How Would Your Renter Rights Be Changed by Senate Bill 329?

In February 2019, California Senate Bill 329 was brought before the California State Legislature by Senator Holly Mitchell, D-Lose Angeles. So far, SB 329 is successfully working its way through the Assembly, and on June 26, 2019, it passed out of the Judiciary Committee. The bill next heads to the Assembly Appropriations Committee before potentially going to the floor for a full vote.

SB 329 seeks to amend several sections of the Government Code that are related to the topic of housing discrimination. Under the California Fair Employment and Housing Act (FEHA), an existing law that safeguards against discrimination based on multiple categories, including source-of-income discrimination. Under the current law, landlords cannot discriminate against renters because of their source of income. However, the law only protects renters who earn their income from specific sources, and unfortunately, housing vouchers and other government subsidies are not classified as a protected source of income under the current law.

How Does Senate Bill 329 Change the Law?

SB 329 will result in some alterations to California Government Code Section 12927, which is one of several California laws protecting people from housing discrimination. The bill would amend how "source of income" is defined in the language of the section such that it would be specified explicitly for these sections of the law. The amended code would define one's income source as verifiable income that is paid directly to either the individual tenant or to the landlord or another housing owner on the tenant's behalf. According to the amended text of SB 329, Included amongst the possible verifiable sources of income are housing subsidies and other public assistance programs or vouchers, whether originating from local, state, or federal sources.

Rising Housing Costs in California

California is notorious for having high rental costs associated with living in the state. According to Federal Census data, in 2013, about 16% of Californians qualified as poverty-stricken. More than 300,000 California residents receive vouchers for housing, also referred to as "Section 8 vouchers," to combat the homelessness problem in the state. These vouchers provide low-income individuals with the opportunity to supplement their earned income with vouchers that make up the difference in rent which they might otherwise be unable to afford. There are several different sources for these housing vouchers, including the REAP vouchers that are administered by the City of Los Angeles.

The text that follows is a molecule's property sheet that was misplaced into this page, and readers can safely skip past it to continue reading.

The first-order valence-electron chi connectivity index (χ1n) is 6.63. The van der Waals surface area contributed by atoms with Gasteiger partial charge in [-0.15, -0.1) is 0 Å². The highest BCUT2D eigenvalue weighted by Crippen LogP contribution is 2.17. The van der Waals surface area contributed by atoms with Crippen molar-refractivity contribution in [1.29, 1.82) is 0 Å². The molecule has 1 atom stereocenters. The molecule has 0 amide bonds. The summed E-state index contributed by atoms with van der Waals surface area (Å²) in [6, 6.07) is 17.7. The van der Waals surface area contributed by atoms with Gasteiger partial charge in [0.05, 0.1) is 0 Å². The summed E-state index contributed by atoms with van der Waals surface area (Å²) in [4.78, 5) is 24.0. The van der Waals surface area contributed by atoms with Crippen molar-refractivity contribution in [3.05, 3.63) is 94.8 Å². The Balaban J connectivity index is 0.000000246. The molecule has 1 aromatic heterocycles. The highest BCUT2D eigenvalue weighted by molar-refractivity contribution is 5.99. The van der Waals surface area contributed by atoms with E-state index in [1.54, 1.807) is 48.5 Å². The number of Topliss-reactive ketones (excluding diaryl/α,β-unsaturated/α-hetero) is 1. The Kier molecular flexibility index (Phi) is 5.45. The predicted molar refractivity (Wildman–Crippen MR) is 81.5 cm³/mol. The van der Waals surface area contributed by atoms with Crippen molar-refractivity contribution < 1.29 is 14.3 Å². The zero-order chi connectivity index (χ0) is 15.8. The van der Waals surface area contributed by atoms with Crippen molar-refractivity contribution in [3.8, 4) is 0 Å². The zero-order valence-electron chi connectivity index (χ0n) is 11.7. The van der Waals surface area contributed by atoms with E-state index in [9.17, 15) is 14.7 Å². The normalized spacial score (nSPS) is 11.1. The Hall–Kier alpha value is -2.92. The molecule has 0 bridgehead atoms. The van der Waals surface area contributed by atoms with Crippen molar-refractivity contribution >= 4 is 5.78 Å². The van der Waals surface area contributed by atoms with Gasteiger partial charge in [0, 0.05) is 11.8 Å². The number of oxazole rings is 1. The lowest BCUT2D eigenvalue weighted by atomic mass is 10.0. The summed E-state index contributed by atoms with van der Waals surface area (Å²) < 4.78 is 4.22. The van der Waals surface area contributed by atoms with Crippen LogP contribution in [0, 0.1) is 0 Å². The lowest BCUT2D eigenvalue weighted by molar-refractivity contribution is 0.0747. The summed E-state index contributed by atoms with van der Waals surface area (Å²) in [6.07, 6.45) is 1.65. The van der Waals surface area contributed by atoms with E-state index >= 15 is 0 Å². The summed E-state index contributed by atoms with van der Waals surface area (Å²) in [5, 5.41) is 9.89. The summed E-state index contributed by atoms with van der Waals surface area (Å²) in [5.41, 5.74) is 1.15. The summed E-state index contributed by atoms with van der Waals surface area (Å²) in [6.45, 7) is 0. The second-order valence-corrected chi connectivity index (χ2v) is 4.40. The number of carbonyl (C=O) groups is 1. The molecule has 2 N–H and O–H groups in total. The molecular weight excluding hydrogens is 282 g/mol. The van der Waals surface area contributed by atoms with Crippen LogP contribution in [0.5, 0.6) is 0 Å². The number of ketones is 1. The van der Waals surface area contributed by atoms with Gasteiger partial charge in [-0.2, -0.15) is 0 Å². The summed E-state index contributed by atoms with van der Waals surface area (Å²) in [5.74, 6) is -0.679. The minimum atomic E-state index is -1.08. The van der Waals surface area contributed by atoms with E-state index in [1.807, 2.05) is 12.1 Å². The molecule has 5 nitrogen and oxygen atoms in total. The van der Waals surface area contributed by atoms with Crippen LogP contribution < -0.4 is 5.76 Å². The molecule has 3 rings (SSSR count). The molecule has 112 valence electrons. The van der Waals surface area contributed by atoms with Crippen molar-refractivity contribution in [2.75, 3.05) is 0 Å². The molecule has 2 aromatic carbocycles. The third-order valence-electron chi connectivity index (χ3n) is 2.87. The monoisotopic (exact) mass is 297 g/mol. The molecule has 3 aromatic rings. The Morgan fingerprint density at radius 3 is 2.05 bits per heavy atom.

Why Is Senate Bill 329 Necessary?

While housing vouchers provide Californians with lower incomes the chance to take advantage of safe and clean available housing, implementation of the voucher program has not been without challenges. While existing law does prevent a landlord from discriminating based on one's source of income, it specifically states that a landlord does not qualify as a representative of the tenant, which opens a loophole for property owners of dubious morality.

This means that it is legal for a landlord to reject an individual who attempts to rent a property using a Section 8 voucher since that voucher stipulates that the government will pay the landlord. However, the law specifically states that a landlord is not a representative of the tenant, so the "verifiable income source" which a landlord cannot discriminate against does not apply because the money is flowing directly to the landlord. This creates a loophole that allows landlords to reject applicants who want to take advantage of housing vouchers.

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